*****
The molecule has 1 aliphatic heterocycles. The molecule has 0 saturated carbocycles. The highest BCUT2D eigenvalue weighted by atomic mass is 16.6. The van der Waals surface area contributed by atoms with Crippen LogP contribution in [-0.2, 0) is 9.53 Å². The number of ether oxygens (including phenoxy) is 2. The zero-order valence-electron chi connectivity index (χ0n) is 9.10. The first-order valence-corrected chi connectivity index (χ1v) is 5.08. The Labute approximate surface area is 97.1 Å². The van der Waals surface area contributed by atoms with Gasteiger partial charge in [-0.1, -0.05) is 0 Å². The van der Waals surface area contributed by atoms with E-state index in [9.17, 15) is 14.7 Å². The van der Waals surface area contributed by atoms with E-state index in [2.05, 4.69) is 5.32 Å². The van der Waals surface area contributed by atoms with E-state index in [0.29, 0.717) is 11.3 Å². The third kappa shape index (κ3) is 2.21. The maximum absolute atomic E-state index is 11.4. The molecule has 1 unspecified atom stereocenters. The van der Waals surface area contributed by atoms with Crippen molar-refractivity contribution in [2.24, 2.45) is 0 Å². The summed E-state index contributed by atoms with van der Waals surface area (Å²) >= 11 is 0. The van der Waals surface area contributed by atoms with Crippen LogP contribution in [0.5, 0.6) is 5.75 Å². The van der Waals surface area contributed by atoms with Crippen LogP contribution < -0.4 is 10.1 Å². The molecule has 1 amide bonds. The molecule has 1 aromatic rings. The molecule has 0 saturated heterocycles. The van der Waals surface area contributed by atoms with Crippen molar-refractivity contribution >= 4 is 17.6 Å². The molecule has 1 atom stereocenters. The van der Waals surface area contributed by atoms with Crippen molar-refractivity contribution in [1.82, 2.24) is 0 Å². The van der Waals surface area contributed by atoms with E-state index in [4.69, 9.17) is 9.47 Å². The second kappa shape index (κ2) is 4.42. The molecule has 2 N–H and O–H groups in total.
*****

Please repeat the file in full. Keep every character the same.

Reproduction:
The molecule has 1 aliphatic heterocycles. The molecule has 0 saturated carbocycles. The highest BCUT2D eigenvalue weighted by atomic mass is 16.6. The van der Waals surface area contributed by atoms with Crippen LogP contribution in [-0.2, 0) is 9.53 Å². The number of ether oxygens (including phenoxy) is 2. The zero-order valence-electron chi connectivity index (χ0n) is 9.10. The first-order valence-corrected chi connectivity index (χ1v) is 5.08. The Labute approximate surface area is 97.1 Å². The van der Waals surface area contributed by atoms with Gasteiger partial charge in [-0.1, -0.05) is 0 Å². The van der Waals surface area contributed by atoms with E-state index in [9.17, 15) is 14.7 Å². The van der Waals surface area contributed by atoms with E-state index in [2.05, 4.69) is 5.32 Å². The van der Waals surface area contributed by atoms with E-state index in [0.29, 0.717) is 11.3 Å². The third kappa shape index (κ3) is 2.21. The maximum absolute atomic E-state index is 11.4. The molecule has 1 unspecified atom stereocenters. The van der Waals surface area contributed by atoms with Crippen molar-refractivity contribution in [2.24, 2.45) is 0 Å². The summed E-state index contributed by atoms with van der Waals surface area (Å²) >= 11 is 0. The van der Waals surface area contributed by atoms with Crippen LogP contribution in [0.5, 0.6) is 5.75 Å². The van der Waals surface area contributed by atoms with Crippen LogP contribution < -0.4 is 10.1 Å². The molecule has 1 amide bonds. The molecule has 1 aromatic rings. The molecule has 0 saturated heterocycles. The van der Waals surface area contributed by atoms with Crippen molar-refractivity contribution >= 4 is 17.6 Å². The molecule has 1 atom stereocenters. The van der Waals surface area contributed by atoms with Crippen molar-refractivity contribution in [1.82, 2.24) is 0 Å². The van der Waals surface area contributed by atoms with E-state index in [4.69, 9.17) is 9.47 Å². The second kappa shape index (κ2) is 4.42. The molecule has 2 N–H and O–H groups in total.